Is it the calamari or the dip?

20120611-202613.jpg Uncle Julio’s

Some time in the 90s we were in California visiting family and friends and were dining at an upscale Mexican restaurant called Tortilla Flats.

Several orders of crispy calamari with a chipotle tarter sauce came to the table and our young son was invited to eat it by his elderly great aunt. Anthony would do anything his beloved Aunt Kate asked of him so he dove into the deliciousness.

He asked her what “calamari” meant and she quickly said it meant “tastes great” in Italian. He agreed and coming from a kid who rejected macaroni and cheese because it was not his “color” that was high praise, indeed.

Since then (even when he learned calamari was squid) it became a favorite and much like my husband judges any Italian restaurant by their sausage and peppers, we judge restaurants by the quality of their calamari.

Our theory is that you really cannot ruin calamari. Many places buy it already cleaned and breaded and good oil in a hot deep fried is all you need to make the tasty morsels.

This is not exactly true as we learned at Shooters Restaurant in Fort Lauderdale.

I know I am not a restaurant reviewer and usually do not say anything negative (like mom says, if you don’t have anything nice to say do not say anything at all) but I do not think I have ever had worse calamari than I had a few weeks back.

If they deep fried elastic bands I would have enjoyed it more. Yuck. Bad.

Remember the line from “The Lion King” when Pumbaa slurps a worm and says “slimy yet satisfying?” Yeah, that, only not satisfying! Other than the exception above we believe what distinguishes calamari are the add ins and the dips.

At JB’s on the Beach ( in Deerfield Beach, Fla., they include strips of sweet and hot peppers mixed in with the calamari. They give two sauces, a sweet red sauce and a tarter sauce, both delicious.

Next door is Oceans 234, where they actually bread and deep fry lemon wedges and hot peppers with the calamari. If you have never had a deep fried lemon wedge try it before you curl your nose. They serve the bits with a roasted red pepper relish and a honey balsamic glaze. This is a particular favorite.

At Uncle Julio’s (where we met our new best friend bartender Alicia) we had crispy calamari with a creamy tomato sauce which reminded me of vodka sauce. We also dipped into the fresh grilled vegetable salsa and enjoyed the combo very much.

Here at home, most restaurants serve calamari with their own tomato sauce. It is a good sneak peek into your entree at many Italian restaurants.

I personally prefer a mayo-based sauce with capers and pickles (at Pop’s seafood store in Deerfield they make their sauce with fresh cucumbers and a touch of mustard mixed into mayo … dreamy).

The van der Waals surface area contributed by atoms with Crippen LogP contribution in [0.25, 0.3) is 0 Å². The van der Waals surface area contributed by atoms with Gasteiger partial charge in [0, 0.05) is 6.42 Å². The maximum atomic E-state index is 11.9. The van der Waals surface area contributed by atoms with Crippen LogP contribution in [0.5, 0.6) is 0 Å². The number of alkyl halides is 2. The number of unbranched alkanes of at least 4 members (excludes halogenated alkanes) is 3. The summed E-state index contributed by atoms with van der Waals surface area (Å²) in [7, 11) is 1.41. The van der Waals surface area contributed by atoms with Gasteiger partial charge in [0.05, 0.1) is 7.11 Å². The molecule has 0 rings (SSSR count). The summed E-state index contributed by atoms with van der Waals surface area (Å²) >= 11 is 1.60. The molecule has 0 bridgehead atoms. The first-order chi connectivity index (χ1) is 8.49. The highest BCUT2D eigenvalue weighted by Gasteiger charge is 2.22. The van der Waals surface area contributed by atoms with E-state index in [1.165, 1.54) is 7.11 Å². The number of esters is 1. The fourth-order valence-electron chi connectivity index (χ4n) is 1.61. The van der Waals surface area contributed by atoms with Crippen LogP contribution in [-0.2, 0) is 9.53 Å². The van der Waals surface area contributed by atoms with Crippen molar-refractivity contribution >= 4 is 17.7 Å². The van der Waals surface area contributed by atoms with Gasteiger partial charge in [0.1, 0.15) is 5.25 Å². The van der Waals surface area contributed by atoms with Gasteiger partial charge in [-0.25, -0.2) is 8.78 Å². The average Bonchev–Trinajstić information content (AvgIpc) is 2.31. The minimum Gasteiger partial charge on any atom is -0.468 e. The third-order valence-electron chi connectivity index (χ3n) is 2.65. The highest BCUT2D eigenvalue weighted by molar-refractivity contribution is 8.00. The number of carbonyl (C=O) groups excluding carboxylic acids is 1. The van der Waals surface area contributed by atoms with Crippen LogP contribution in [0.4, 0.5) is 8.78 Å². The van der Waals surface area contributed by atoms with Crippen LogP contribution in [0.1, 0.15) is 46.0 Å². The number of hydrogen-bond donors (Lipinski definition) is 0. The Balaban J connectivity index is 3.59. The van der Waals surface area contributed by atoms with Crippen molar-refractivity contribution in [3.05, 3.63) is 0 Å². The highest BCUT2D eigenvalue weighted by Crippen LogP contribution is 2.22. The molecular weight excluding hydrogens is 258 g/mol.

However you make it (rubber bands excluded) enjoy the dipping sauce and remember,in some circles, calamari means “tastes good!”

Have a yummy week!

Next week: Catholic Schools Week Cupcake Wars at St. Peter’s



Vacation is just living life


For several weeks I was planning on writing today’s Foodie column about calamari. Just so you know, this column is not about calamari although calamari probably has some contribution to its content (you will understand this soon).

Becoming “The Foodie” is an ironic twist for me because for the last 18 months I have been on a journey of a lifetime. I “struggled” with my weight for at least 40 years until I took responsibility for it. We all have excuses, reasons why we are the way we are and act the way we act but the simple fact is, if you eat healthy portions of good food, move your body more and try to minimize stressors that control you, you will eventually become healthier, look better and perhaps even lengthen your life.

It may be simple but it is not easy.

This column is not about weight loss, the answers to all of those burning questions we have about diet and exercise. It is about my own experience with just living my life.

As the months have passed something really special happened, quietly creeping first into my subconscious then into the daylight. Food made the beautiful transition from the thing that drove me to a thing that brings pure joy. There was a time when I would plan my day around food. What was I going to eat today? Where was I going to eat? Did I have enough cash for the drive-through or would I have to go to the cash machine. Are you going to finish that? I have to clean my plate.

Now I not only understand portion control, I can visualize the correct amount of food before I put any on my plate or begin eating at a restaurant. I have changed how I value food. Here is an example to highlight my new thinking. I want a rack of lamb at a restaurant. It is a whopping $32. In the past I would do everything but lick the plate to get my “money’s worth.” Now I eat a few ribs (meat suckers, as my friend calls them) picking up the bone and enjoying each bite, taste the side accompaniment and call it a meal. I usually bring some home or share with fellow diners. And guess what? That was worth $32 to me. It is no longer about the quantity but the actual food that I enjoy. Who knew?

Another big part of the changes I have made is changing my environment. My cupboards and refrigerator have been streamlined and I have smaller containers to store food. This helps when I bring food to work.